Dorval Baseball says farewell

Chris Chartier (fourth from left) and some of the DB Baseball gang, who play free community baseball in Dorval. Photo: TC Media - Sara King-Abadi

Even though it was cold outside, the Sarto-Desnoyers Community Centre was filled with warmth and generosity on Sunday, as members of Dorval Baseball gathered for their final end-of-year party.

After six years bringing free community baseball to kids in Dorval and beyond, DB Baseball founder Christopher Chartier is stepping down due to a diagnosis of esophageal cancer he received in February, that has left him without the energy to continue coaching.

“It’s uncommon for someone to do what he does, and make opportunities for the disadvantaged,” said Bill Young, a co-author on several baseball books who has supported DB Baseball over the last few years.

At its core, the group aims to make baseball accessible to anyone, no matter their social standing, physical or mental ability. Since its inception, DB Baseball has welcomed over 100 families and played more than 300 games.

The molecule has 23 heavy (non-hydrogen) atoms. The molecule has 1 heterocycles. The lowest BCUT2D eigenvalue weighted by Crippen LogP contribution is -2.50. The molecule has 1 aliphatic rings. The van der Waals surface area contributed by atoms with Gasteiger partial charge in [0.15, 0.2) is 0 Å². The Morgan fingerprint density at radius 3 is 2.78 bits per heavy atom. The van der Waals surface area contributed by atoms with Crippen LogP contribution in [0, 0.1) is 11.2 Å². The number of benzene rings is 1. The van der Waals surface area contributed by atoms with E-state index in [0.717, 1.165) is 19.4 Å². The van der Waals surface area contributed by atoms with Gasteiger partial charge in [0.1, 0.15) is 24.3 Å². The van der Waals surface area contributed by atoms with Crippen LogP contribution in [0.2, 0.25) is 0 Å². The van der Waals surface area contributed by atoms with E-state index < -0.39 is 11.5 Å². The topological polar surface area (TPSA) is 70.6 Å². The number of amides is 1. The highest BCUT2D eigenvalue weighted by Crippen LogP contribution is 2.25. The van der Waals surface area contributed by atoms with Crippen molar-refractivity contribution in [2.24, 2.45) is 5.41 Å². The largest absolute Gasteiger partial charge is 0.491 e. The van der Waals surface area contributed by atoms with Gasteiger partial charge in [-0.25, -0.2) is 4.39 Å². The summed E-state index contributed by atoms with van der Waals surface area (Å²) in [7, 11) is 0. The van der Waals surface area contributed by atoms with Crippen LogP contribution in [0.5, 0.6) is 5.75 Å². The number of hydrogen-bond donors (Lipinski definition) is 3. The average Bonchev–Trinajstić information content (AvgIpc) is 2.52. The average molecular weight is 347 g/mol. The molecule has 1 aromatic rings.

Sticks and rocks

Years ago, Chartier saw kids playing baseball in a park using sticks and rocks because they had no other equipment. He decided to do something, and the next year, DB Baseball was born.

In the beginning they played with equipment that Chartier bought out of his own pocket. As the initiative grew, more bats and gloves were donated, equipment that the coach let the kids keep, over time, so that “every kid has a glove.”

They go on group excursions to baseball games in Vermont and elsewhere through donated tickets, and Chartier makes sure all the kids get a snack at the stadium. At DB parties there is always baseball memorabilia for the kids to take home.

“It’s about having fun,” Chartier said, decked out in his Gary Carter jersey and Expos baseball cap at the year-end pizza party. « Sometimes they play games, sometimes just practice, but the point is to get kids out of the house and outdoors, not to compete. »

Growing up with juvenile arthritis that made it difficult to participate athletically, Chartier wanted to create a judgment-free zone for children to learn to play ball.

“What he does is really amazing,” said Louise Carobene, whose son, David, plays with DB. “He’s always pushing for the community.”

Though no one has stepped forward to take over in the same capacity as Chartier, 15-year-olds Ryan and David will hold baseball training and all-around fun twice a month under the name David and Ryan’s Baseball. Chartier is going to take this time to rest, be with his family and of course, take in a couple of games when he can.


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